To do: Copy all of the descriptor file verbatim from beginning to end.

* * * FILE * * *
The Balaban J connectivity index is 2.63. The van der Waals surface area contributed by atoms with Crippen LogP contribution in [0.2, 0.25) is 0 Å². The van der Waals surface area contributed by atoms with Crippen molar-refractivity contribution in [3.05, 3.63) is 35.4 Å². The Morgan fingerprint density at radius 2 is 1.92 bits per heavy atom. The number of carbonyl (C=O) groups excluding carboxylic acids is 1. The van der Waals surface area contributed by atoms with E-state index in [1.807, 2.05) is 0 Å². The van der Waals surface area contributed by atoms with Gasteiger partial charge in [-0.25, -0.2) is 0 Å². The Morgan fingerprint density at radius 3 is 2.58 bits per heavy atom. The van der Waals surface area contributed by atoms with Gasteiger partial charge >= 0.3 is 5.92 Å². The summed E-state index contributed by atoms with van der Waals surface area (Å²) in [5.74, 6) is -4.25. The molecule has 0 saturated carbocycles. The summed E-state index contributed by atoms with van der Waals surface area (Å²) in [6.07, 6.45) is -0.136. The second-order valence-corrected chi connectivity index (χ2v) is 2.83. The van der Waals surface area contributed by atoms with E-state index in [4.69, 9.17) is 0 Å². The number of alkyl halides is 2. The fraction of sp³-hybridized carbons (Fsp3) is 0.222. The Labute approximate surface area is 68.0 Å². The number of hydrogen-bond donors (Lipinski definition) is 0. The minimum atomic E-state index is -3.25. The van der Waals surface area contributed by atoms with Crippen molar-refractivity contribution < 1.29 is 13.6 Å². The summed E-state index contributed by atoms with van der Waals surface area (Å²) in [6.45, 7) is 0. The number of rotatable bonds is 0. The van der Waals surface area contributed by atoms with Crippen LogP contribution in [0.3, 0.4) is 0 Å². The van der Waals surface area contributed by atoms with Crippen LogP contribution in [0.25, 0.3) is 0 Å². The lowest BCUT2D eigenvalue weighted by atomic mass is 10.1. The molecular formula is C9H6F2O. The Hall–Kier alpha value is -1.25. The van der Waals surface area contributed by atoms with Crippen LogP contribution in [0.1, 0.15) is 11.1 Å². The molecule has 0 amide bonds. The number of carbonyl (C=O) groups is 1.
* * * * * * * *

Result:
The Balaban J connectivity index is 2.63. The van der Waals surface area contributed by atoms with Crippen LogP contribution in [0.2, 0.25) is 0 Å². The van der Waals surface area contributed by atoms with Crippen molar-refractivity contribution in [3.05, 3.63) is 35.4 Å². The Morgan fingerprint density at radius 2 is 1.92 bits per heavy atom. The number of carbonyl (C=O) groups excluding carboxylic acids is 1. The van der Waals surface area contributed by atoms with E-state index in [1.807, 2.05) is 0 Å². The van der Waals surface area contributed by atoms with Gasteiger partial charge in [-0.25, -0.2) is 0 Å². The Morgan fingerprint density at radius 3 is 2.58 bits per heavy atom. The van der Waals surface area contributed by atoms with Gasteiger partial charge >= 0.3 is 5.92 Å². The summed E-state index contributed by atoms with van der Waals surface area (Å²) in [5.74, 6) is -4.25. The molecule has 0 saturated carbocycles. The summed E-state index contributed by atoms with van der Waals surface area (Å²) in [6.07, 6.45) is -0.136. The second-order valence-corrected chi connectivity index (χ2v) is 2.83. The van der Waals surface area contributed by atoms with E-state index in [4.69, 9.17) is 0 Å². The number of alkyl halides is 2. The fraction of sp³-hybridized carbons (Fsp3) is 0.222. The Labute approximate surface area is 68.0 Å². The number of hydrogen-bond donors (Lipinski definition) is 0. The minimum atomic E-state index is -3.25. The van der Waals surface area contributed by atoms with Crippen molar-refractivity contribution < 1.29 is 13.6 Å². The summed E-state index contributed by atoms with van der Waals surface area (Å²) in [6.45, 7) is 0. The number of rotatable bonds is 0. The van der Waals surface area contributed by atoms with Crippen LogP contribution in [0.3, 0.4) is 0 Å². The van der Waals surface area contributed by atoms with Crippen LogP contribution in [0.25, 0.3) is 0 Å². The lowest BCUT2D eigenvalue weighted by atomic mass is 10.1. The molecular formula is C9H6F2O. The Hall–Kier alpha value is -1.25. The van der Waals surface area contributed by atoms with Crippen LogP contribution in [0.1, 0.15) is 11.1 Å². The molecule has 0 amide bonds. The number of carbonyl (C=O) groups is 1.